Chris Pine: The next action hero

With Bottle Shock, Chris Pine has arrived in Hollywood. But it's his take on Captain Kirk that will make him a star, says Kaleem Aftab

This summer, Chris Pine is being asked to boldly go where no man has gone before, or perhaps should ever even dare to go: the 28-year-old has been given the astronomical task of filling William Shatner's space boots in Lost creator J J Abrams' reworking of Star Trek. Chris Pine plays Captain James T Kirk and as with most remakes, the world expects Pine to pale by comparison.

The role is the equivalent of a warp drive for the Los Angeles-born actor. His biggest parts to date have been playing Lindsay Lohan's love interest in the 2006 romantic comedy Just My Luck and starring as Bill Pullman's errant son in the current film Bottle Shock, based on the true story of a blind wine-tasting between Californian and French wines in 1976 in which the American vintages had the audacity to win.

When I speak to Pine, he is drinking coffee. He admits, "I don't really know too much about [wine], but I learnt some stuff making that movie that I quickly forgot. However, I do know the wine I like. When I was in New Mexico, I was introduced to Italian wines, the Barolos, the Brunellos and the Amarones, but I couldn't name a specific year. The Amarone is a sweet wine and I'm not much of a fan, but I had a couple I really enjoyed and it reminded me of port a lot."

When I jest that he recognises that European wine is actually better than American, Pine retorts: "If you want to fight we can."

Pine is not a man you'd pick a fight with. Standing just over 6ft tall, he has lines stacked like building blocks on his abdomen. He's every inch the action hero with more than a hint of his parents, veteran actors Robert Pine and Gwynne Gilford, about him.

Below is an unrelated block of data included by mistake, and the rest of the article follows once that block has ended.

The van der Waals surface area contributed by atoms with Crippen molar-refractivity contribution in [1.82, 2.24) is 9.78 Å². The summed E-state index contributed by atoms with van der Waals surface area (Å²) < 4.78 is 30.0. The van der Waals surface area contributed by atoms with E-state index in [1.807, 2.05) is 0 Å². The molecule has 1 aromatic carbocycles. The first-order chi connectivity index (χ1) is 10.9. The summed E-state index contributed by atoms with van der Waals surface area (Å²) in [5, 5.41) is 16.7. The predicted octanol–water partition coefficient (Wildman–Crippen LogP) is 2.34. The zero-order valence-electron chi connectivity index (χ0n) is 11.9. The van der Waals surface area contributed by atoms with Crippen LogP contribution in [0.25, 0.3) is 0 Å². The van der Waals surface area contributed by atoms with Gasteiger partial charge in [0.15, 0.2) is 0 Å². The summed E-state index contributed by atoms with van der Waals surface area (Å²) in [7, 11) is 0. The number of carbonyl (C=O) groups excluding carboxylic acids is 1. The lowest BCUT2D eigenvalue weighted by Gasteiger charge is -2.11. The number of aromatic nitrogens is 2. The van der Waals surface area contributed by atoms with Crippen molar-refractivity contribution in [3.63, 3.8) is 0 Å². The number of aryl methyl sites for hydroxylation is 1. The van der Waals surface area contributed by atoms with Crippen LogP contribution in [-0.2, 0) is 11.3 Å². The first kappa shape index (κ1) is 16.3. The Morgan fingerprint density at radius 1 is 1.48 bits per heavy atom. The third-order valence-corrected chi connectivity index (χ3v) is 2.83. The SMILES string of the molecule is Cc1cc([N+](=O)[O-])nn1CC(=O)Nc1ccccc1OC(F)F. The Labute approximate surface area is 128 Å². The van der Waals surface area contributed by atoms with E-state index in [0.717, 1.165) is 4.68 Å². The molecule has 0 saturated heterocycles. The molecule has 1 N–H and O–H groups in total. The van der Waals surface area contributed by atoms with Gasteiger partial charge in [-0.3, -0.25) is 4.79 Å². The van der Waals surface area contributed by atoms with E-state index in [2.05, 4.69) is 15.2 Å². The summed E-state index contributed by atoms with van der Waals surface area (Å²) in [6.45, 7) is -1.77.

Indeed, there are a couple of scenes in Bottle Shock where Pine's character Jim can be seen in a boxing ring playfully sparing with his winemaking father Bo. It was this relationship that attracted Pine to the story: "I think the story about the wine and the competition is interesting but what really attracted me was the father and son relationship. This film is about a son who wants his father to love him and tell him he has done a good job. Instead, you have this dynamic at the beginning of the film where the dad thinks his son is kind of worthless, there is this whole back story about the broken family and why Jim is so broken."

When Pine decided to follow in the footsteps of his parents, they were quick to point out that life in the business can be a long hard road. Pine recalls: "My mother gave me the talk about how it's not all wine and roses. I knew that, of course, because I grew up in an acting family and I saw my dad through good years and bad years. So I knew that it wasn't all going to be great."

A lack of funds meant the actor could not come to live in London when he won a place at The London Academy of Music and Dramatic Art. It was just after he had finished studying English at Berkeley in California and on the spur of the moment he applied.